Maricopa County refuses to comply with Arizona legislative subpoena for election evidence
Board for state’s largest county, encompassing Phoenix, votes 4-1 to go to court to fight turning over ballot data and machines.
Arizona’s largest county refused Friday to comply with a subpoena from the state Legislature, going to court instead to fight turning over election evidence to a Senate committee investigating alleged ballot irregularities.
The Maricopa County Board of Supervisors voted 4-1 to authorize the lawsuit in Superior Court in Phoenix, arguing the Legislature's demands are overly broad, could pierce voter privacy and constitute "a draconian abuse of power."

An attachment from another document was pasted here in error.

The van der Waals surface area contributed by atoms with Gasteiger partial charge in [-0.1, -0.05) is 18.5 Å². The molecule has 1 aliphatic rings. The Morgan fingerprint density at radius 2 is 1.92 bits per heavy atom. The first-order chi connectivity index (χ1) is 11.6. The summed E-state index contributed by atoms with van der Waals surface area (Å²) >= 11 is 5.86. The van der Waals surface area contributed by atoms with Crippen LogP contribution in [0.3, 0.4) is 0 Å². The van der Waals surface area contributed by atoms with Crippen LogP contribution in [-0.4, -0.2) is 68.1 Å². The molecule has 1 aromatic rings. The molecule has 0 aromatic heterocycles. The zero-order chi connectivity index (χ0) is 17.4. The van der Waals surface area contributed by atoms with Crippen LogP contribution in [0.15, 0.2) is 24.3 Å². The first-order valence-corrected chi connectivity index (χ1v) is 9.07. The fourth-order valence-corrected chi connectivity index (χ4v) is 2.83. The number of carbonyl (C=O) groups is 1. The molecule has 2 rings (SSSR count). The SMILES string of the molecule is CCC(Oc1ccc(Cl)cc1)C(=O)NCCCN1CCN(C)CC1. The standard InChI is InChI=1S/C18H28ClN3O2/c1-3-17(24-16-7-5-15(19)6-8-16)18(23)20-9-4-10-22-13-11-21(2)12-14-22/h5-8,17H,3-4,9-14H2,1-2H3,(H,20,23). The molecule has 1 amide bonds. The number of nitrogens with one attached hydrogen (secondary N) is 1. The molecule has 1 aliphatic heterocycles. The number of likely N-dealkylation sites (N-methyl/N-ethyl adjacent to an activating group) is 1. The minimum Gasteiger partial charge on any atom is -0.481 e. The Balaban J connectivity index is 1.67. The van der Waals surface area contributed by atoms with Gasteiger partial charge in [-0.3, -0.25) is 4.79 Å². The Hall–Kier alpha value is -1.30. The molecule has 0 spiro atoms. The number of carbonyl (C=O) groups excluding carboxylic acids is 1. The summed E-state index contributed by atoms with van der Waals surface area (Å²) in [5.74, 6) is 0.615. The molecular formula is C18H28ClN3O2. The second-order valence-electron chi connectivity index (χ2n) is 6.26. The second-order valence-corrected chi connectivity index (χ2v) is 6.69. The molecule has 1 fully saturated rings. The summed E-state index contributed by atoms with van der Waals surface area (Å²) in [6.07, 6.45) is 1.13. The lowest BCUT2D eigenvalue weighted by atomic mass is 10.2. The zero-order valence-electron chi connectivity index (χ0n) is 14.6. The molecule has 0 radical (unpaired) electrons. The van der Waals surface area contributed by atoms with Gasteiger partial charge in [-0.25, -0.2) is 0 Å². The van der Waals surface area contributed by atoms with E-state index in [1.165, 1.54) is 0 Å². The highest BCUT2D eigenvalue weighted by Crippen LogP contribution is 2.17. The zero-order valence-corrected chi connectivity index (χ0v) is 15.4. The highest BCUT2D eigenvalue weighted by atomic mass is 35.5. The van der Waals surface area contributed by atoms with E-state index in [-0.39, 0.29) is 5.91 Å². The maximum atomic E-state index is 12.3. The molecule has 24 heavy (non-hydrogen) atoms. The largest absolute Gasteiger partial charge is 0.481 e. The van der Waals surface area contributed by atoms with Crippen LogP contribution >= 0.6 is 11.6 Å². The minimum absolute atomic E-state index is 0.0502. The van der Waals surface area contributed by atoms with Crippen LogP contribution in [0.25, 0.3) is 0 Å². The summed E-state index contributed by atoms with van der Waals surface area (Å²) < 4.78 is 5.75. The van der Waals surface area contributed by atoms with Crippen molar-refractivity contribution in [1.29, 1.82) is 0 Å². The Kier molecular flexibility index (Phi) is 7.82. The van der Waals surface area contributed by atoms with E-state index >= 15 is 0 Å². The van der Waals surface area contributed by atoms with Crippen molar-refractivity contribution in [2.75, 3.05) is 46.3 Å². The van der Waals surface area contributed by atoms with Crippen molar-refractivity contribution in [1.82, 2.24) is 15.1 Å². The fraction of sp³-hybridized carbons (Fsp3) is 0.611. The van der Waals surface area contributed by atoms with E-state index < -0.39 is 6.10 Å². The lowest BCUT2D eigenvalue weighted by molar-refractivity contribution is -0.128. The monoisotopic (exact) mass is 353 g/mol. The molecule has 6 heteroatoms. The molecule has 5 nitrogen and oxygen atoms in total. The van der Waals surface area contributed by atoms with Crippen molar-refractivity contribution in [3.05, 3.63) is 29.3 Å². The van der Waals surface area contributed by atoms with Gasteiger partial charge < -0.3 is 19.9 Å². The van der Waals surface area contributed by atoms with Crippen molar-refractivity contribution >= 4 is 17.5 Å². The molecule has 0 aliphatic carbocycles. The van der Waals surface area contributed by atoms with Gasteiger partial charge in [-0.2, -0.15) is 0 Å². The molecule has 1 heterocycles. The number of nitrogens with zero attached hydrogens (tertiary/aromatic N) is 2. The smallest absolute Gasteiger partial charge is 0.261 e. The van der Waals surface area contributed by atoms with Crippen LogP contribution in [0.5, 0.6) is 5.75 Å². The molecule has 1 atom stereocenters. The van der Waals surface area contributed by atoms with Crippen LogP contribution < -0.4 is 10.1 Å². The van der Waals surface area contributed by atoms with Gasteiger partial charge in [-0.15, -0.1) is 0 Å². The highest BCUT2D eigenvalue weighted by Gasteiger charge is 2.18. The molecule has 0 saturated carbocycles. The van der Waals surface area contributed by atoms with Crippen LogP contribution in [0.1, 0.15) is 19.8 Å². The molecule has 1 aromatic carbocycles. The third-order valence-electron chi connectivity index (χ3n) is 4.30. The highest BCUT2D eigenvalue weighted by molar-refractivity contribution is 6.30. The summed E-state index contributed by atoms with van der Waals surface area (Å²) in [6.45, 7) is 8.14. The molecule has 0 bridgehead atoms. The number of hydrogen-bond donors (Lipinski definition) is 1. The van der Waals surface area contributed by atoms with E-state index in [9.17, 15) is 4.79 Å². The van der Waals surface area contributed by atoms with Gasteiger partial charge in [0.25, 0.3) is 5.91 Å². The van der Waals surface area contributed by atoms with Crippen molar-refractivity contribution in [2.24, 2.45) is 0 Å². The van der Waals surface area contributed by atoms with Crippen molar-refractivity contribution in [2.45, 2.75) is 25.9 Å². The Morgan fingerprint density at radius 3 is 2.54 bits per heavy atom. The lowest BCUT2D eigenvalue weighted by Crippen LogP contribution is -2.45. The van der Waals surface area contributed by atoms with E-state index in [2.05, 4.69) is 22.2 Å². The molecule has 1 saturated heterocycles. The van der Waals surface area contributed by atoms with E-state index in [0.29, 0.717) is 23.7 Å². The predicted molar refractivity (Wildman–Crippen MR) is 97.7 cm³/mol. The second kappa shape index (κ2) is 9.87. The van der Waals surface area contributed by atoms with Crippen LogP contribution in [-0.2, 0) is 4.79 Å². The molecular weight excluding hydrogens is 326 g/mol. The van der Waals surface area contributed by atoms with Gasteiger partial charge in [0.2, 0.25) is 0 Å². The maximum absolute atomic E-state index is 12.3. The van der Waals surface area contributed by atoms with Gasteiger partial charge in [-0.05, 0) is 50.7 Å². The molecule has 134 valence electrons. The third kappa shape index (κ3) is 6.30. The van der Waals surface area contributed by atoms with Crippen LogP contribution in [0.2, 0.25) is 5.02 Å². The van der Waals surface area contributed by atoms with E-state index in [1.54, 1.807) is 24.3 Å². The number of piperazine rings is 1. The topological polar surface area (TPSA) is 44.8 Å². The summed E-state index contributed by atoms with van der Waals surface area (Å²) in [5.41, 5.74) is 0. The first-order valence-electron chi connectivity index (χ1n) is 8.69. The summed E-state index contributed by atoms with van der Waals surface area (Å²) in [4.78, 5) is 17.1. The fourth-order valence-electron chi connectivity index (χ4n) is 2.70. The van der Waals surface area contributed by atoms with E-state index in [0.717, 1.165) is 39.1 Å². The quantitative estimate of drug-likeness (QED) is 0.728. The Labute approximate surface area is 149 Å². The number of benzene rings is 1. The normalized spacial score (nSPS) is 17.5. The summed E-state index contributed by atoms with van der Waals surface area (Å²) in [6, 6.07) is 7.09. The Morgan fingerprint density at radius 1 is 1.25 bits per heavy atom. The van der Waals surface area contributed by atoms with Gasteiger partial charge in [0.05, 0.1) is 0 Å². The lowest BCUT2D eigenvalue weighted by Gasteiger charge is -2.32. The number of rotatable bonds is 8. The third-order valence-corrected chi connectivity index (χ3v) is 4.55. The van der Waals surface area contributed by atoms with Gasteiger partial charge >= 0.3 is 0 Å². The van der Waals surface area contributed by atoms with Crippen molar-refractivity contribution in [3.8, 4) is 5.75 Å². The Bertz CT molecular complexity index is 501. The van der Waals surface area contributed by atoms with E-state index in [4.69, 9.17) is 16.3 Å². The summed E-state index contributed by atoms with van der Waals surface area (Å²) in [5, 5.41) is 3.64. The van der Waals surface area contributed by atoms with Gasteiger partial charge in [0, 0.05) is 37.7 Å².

The lawsuit contests a subpoena from the state Senate Judiciary Committee, arguing the request for evidence was unlawful, could violate ballot secrecy and did not give the county enough time to comply.
The State Senate earlier in the week issued the subpoena ordering Maricopa County to surrender its ballot-counting machines, software, security logs, and more than 2 million ballots so senators could perform their own forensic audit.
The state’s electors have already cast their votes for Joe Biden after a canvass affirmed the Democrat won the state narrowly on Nov. 3.
President Trump and the state GOP have contested the vote, arguing there was fraud and irregularities in balloting.